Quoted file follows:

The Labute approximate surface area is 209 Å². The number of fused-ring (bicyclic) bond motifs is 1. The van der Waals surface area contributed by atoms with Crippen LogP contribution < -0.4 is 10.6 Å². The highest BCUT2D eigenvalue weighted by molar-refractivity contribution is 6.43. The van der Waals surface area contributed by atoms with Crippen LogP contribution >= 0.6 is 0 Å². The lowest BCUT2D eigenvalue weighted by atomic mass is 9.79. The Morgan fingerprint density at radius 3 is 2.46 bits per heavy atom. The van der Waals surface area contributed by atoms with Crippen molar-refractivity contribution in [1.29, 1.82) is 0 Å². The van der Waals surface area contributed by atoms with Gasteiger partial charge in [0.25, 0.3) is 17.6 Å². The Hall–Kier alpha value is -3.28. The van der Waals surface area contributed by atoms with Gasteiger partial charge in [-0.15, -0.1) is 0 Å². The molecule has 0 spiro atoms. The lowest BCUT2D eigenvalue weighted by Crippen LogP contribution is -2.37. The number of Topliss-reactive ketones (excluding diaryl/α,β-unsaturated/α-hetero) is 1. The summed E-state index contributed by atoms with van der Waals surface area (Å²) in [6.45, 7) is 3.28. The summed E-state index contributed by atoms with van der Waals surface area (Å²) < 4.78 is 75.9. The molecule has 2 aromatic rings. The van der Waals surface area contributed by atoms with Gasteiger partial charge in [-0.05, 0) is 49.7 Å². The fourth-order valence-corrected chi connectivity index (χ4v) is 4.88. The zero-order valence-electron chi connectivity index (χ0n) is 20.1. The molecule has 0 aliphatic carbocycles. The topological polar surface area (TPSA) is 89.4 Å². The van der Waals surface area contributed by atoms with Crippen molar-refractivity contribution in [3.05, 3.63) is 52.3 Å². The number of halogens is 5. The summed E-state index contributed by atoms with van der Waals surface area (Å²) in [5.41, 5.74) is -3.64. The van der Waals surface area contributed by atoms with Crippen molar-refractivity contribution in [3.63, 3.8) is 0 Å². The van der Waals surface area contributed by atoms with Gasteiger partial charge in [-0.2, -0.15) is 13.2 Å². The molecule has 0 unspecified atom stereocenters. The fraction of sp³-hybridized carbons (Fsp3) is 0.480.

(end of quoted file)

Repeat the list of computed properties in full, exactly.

The Labute approximate surface area is 209 Å². The number of fused-ring (bicyclic) bond motifs is 1. The van der Waals surface area contributed by atoms with Crippen LogP contribution < -0.4 is 10.6 Å². The highest BCUT2D eigenvalue weighted by molar-refractivity contribution is 6.43. The van der Waals surface area contributed by atoms with Crippen LogP contribution >= 0.6 is 0 Å². The lowest BCUT2D eigenvalue weighted by atomic mass is 9.79. The Morgan fingerprint density at radius 3 is 2.46 bits per heavy atom. The van der Waals surface area contributed by atoms with Crippen molar-refractivity contribution in [1.29, 1.82) is 0 Å². The van der Waals surface area contributed by atoms with Gasteiger partial charge in [0.25, 0.3) is 17.6 Å². The Hall–Kier alpha value is -3.28. The van der Waals surface area contributed by atoms with Gasteiger partial charge in [-0.15, -0.1) is 0 Å². The molecule has 0 spiro atoms. The lowest BCUT2D eigenvalue weighted by Crippen LogP contribution is -2.37. The number of Topliss-reactive ketones (excluding diaryl/α,β-unsaturated/α-hetero) is 1. The summed E-state index contributed by atoms with van der Waals surface area (Å²) in [6.45, 7) is 3.28. The summed E-state index contributed by atoms with van der Waals surface area (Å²) < 4.78 is 75.9. The molecule has 2 aromatic rings. The van der Waals surface area contributed by atoms with Gasteiger partial charge in [-0.05, 0) is 49.7 Å². The fourth-order valence-corrected chi connectivity index (χ4v) is 4.88. The zero-order valence-electron chi connectivity index (χ0n) is 20.1. The molecule has 0 aliphatic carbocycles. The topological polar surface area (TPSA) is 89.4 Å². The van der Waals surface area contributed by atoms with Crippen molar-refractivity contribution in [3.05, 3.63) is 52.3 Å². The number of halogens is 5. The summed E-state index contributed by atoms with van der Waals surface area (Å²) in [5.41, 5.74) is -3.64. The van der Waals surface area contributed by atoms with Crippen molar-refractivity contribution in [3.63, 3.8) is 0 Å². The van der Waals surface area contributed by atoms with Gasteiger partial charge in [-0.2, -0.15) is 13.2 Å². The molecule has 0 unspecified atom stereocenters. The fraction of sp³-hybridized carbons (Fsp3) is 0.480.